This concept revolutionized rock climbing and led to further success of the company, despite destroying the sales of pitons his most important product. They applied for a U. S. patent on Hexentrics in 1974, it was granted on April 6, 1976. These are still manufactured by Black Diamond Equipment. In the latter 1960s, Chouinard attempted a number of significant technological and technique changes to ice climbing after trips to the Alps in Europe and Sierra Nevada ice gullies in autumn, he removed the flex from crampons. He drew the taper of a rock hammer into a point for better ice purchase, he increased the cross section of ice screws while using lighter materials. He experimented with blade issues with ice axes. Prior to this, much of ice climbing was seen as mere step cutting, he attempted to replace hand ice picks with a small ice axe head called a Climaxe. In 1989, Chouinard Equipment, Ltd. filed for bankruptcy protection in order to protect it from liability lawsuits. The hard assets of Chouinard Equipment, Ltd. were acquired by its employees through the Chapter 11 process, the company was reestablished as Black Diamond Equipment, Ltd.
Chouinard is most known for founding Patagonia. In 1970 on a trip to Scotland, he sold them with great success. From this small start, the Patagonia company developed a wide selection of rugged technical clothing. Recognizing that the financial success of the company provided the opportunity to achieve personal goals, Chouinard committed the company to being an outstanding place to work, to be an important resource for environmental activism. In 1984, Patagonia opened an on-site cafeteria offering "healthy vegetarian food," and started providing on-site child care. In 1986, Chouinard committed the company to "tithing" for environmental activism, committing one percent of sales or ten percent of profits, whichever is the greater; the commitment included paying employees working on local environmental projects so they could commit their ef
A summit is a point on a surface, higher in elevation than all points adjacent to it. The topographic terms acme, apex and zenith are synonymous; the term top is used only for a mountain peak, located at some distance from the nearest point of higher elevation. For example, a big massive rock next to the main summit of a mountain is not considered a summit. Summits near a higher peak, with some prominence or isolation, but not reaching a certain cutoff value for the quantities, are considered subsummits of the higher peak, are considered part of the same mountain. A pyramidal peak is an exaggerated form produced by ice erosion of a mountain top. Summit may refer to the highest point along a line, trail, or route; the highest summit in the world is Everest with height of 8844.43 m above sea level. The first official ascent was made by Sir Edmund Hillary, they reached the mountain`s peak in 1953. Whether a highest point is classified as a summit, a sub peak or a separate mountain is subjective; the UIAA definition of a peak is.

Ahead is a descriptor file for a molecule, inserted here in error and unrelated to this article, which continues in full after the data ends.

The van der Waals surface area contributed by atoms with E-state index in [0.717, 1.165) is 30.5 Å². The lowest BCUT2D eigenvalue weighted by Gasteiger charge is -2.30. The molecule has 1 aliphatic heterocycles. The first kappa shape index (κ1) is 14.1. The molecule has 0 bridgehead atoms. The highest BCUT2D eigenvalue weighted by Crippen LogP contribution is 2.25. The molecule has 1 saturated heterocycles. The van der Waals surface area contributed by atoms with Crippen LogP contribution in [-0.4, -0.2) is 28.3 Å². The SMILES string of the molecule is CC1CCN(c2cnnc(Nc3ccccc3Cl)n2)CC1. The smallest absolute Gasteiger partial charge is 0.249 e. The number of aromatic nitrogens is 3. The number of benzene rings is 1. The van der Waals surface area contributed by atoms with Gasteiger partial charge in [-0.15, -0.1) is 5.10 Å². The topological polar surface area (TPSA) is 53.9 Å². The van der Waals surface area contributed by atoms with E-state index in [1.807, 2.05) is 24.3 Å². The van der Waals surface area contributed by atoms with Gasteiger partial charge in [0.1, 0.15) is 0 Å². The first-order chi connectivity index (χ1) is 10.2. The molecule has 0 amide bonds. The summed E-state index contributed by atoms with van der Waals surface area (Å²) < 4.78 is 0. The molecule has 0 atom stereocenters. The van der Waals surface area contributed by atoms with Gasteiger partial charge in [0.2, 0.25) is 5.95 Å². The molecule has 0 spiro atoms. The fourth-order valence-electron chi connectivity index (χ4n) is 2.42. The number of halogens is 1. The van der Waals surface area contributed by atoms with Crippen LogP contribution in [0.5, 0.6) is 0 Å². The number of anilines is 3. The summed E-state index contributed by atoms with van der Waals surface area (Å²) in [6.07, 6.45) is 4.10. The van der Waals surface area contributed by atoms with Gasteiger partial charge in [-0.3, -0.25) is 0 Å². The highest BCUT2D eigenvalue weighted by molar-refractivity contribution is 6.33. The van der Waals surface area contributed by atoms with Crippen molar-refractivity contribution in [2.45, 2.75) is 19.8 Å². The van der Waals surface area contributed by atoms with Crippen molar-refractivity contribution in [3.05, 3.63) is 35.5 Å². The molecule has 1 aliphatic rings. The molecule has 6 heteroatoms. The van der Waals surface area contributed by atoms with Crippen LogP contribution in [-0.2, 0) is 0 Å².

Otherwise, it's a subpeak. In many parts of the western United States, the term summit refers to the highest point along a road, highway, or railroad. For example, the highest point along Interstate 80 in California is referred to as Donner Summit and the highest point on Interstate 5 is Siskiyou Mountain Summit. A summit climbing differs from the common mountaineering. Summit expedition requires: 1+ year of training, a good physical shape, a special gear. Although a huge part of climber’s stuff can be left and taken at the base camps or given to porters, there is a long list of personal equipment. In addition to common mountaineers’ gear, Summit climbers need to take Diamox and bottles of oxygen. There are special requirements for crampons, ice axe, rappel device, etc. Geoid Hill – Landform that extends above the surrounding terrain Nadir Summit accordance Peak finder Summit Climbing Gear List
The Canadian Rockies or Canadian Rocky Mountains comprise the Canadian segment of the North American Rocky Mountains. They are the eastern part of the Canadian Cordillera, a system of multiple ranges of mountains which runs from the Canadian Prairies to the Pacific Coast; the Canadian Rockies mountain system comprises the southeastern part of this system, lying between the Interior Plains of Alberta and Northeastern British Columbia on the east to the Rocky Mountain Trench of BC on the west. The southern end borders Montana of the United States. In geographic terms the boundary is at the Canada/US border, but in geological terms it might be considered to be at Marias Pass in northern Montana; the northern end is at the Liard River in northern British Columbia. The Canadian Rockies have numerous high ranges, such as Mount Robson and Mount Columbia; the Canadian Rockies are composed of limestone. Much of the range is protected by national and provincial parks, several of which collectively comprise a World Heritage Site.